Old Mill accountants are reporting that dairy farmers’ incomes have fallen significantly in the last year and may fall even further before the end of this milk year. By Alice O’Sullivan
The accountants say that non-aligned milk prices fell by 4p/litre and 6p/l between March 2014-2015 and March 2015-2016.
Suppliers aligned with supermarkets, however, only received price cuts between 1p/l and 4p/l. Andrew Vickery, head of rural services with Old Mill, says this smaller price cut is mainly due to lower production costs.
Vickery goes on to say that the price on supermarket-aligned contracts fell more than the cost of production, leaving dairy producers with a huge drop in profits and a “steep drop in turnover, which in many cases has translated into serious cashflow problems”.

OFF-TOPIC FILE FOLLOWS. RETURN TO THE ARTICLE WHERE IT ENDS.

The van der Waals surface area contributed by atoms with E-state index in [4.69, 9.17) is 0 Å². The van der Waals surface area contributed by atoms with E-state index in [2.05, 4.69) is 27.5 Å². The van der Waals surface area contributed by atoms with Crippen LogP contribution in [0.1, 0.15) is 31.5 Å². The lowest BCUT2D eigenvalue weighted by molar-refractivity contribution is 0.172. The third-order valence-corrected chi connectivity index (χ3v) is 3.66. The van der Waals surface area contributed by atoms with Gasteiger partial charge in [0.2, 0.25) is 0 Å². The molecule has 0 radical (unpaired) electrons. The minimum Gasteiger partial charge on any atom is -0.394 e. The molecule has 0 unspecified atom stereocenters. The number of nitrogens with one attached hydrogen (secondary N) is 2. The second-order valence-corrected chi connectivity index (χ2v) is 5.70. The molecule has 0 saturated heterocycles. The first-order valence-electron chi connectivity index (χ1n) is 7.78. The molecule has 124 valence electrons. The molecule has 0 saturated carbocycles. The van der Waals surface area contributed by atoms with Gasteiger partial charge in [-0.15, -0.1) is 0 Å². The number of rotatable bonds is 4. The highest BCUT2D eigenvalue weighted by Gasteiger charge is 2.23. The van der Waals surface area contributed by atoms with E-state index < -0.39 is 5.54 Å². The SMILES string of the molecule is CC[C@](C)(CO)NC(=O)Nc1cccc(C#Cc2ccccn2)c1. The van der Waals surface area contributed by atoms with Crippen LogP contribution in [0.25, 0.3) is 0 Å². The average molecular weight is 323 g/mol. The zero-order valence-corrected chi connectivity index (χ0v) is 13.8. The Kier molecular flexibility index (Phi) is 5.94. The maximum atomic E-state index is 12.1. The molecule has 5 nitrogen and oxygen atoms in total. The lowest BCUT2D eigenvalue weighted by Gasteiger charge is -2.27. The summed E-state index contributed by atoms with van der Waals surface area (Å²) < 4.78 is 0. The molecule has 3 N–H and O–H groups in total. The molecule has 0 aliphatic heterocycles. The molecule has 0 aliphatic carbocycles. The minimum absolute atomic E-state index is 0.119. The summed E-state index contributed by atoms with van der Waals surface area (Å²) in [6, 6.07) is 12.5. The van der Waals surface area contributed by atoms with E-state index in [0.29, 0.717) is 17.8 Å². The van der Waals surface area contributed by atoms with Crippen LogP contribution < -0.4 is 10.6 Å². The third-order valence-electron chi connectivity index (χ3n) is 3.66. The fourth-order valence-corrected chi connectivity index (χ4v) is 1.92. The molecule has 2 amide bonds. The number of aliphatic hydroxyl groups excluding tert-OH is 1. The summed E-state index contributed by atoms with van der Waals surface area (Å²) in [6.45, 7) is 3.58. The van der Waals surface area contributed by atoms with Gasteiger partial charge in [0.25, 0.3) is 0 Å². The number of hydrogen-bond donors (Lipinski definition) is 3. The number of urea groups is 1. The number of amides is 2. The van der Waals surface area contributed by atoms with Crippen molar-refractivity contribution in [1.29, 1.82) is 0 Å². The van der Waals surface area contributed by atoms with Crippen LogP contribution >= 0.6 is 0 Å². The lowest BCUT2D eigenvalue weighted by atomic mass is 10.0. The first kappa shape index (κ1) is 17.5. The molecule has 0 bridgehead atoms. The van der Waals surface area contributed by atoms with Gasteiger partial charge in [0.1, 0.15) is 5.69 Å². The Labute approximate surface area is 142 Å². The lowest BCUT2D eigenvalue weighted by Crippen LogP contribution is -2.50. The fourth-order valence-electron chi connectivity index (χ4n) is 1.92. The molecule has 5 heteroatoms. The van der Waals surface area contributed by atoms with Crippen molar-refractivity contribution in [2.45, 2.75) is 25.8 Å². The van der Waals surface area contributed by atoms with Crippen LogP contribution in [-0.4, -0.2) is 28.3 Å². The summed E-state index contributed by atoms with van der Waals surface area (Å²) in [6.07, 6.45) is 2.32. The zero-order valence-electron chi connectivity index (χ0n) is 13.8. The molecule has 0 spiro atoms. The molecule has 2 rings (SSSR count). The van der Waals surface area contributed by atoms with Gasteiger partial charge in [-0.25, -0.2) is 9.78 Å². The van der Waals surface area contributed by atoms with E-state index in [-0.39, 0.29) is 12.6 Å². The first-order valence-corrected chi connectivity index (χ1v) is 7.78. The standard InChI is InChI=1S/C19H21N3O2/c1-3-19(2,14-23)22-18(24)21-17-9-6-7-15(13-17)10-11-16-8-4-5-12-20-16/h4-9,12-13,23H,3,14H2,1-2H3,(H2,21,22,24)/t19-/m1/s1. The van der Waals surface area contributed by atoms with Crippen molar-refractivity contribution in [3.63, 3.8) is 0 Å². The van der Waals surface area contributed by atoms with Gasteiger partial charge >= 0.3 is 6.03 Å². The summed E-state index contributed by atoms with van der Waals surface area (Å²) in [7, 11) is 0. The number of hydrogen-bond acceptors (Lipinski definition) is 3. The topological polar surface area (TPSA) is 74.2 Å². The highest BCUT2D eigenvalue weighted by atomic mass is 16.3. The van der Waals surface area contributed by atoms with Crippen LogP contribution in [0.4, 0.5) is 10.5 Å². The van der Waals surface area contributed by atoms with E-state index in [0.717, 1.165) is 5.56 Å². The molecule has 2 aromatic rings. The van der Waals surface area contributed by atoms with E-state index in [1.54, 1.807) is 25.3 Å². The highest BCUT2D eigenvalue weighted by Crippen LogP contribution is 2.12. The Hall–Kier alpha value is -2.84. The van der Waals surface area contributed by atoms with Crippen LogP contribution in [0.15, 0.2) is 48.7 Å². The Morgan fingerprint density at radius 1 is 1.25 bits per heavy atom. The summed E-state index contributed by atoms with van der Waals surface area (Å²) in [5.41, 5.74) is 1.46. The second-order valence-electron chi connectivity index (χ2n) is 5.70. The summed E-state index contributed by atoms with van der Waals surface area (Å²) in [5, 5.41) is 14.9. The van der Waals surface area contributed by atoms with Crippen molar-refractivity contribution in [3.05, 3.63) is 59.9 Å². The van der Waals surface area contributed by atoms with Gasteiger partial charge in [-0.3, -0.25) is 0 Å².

Signs of improvement
While talks remain of an increase in milk prices, the accountants are warning farmers not to expect any improvements in profits during the 2016-2017 milk-year.
Even if milk prices are to improve by 4p/l during this year, it still won’t make much of a difference to the average price. The pound’s weak standing at present is causing an increase in imported feed prices for UK farmers.
Dairy incomes have undergone huge losses in recent times, but Vickery says all the losses will make a farmer’s business more economical and capable in the future.
His advice to farmers is to plan a cashflow forecast, don’t engage in too much cost-cutting as it could prove damaging to the business and if milk prices increase, farmers should not get carried away with spending money they don’t have.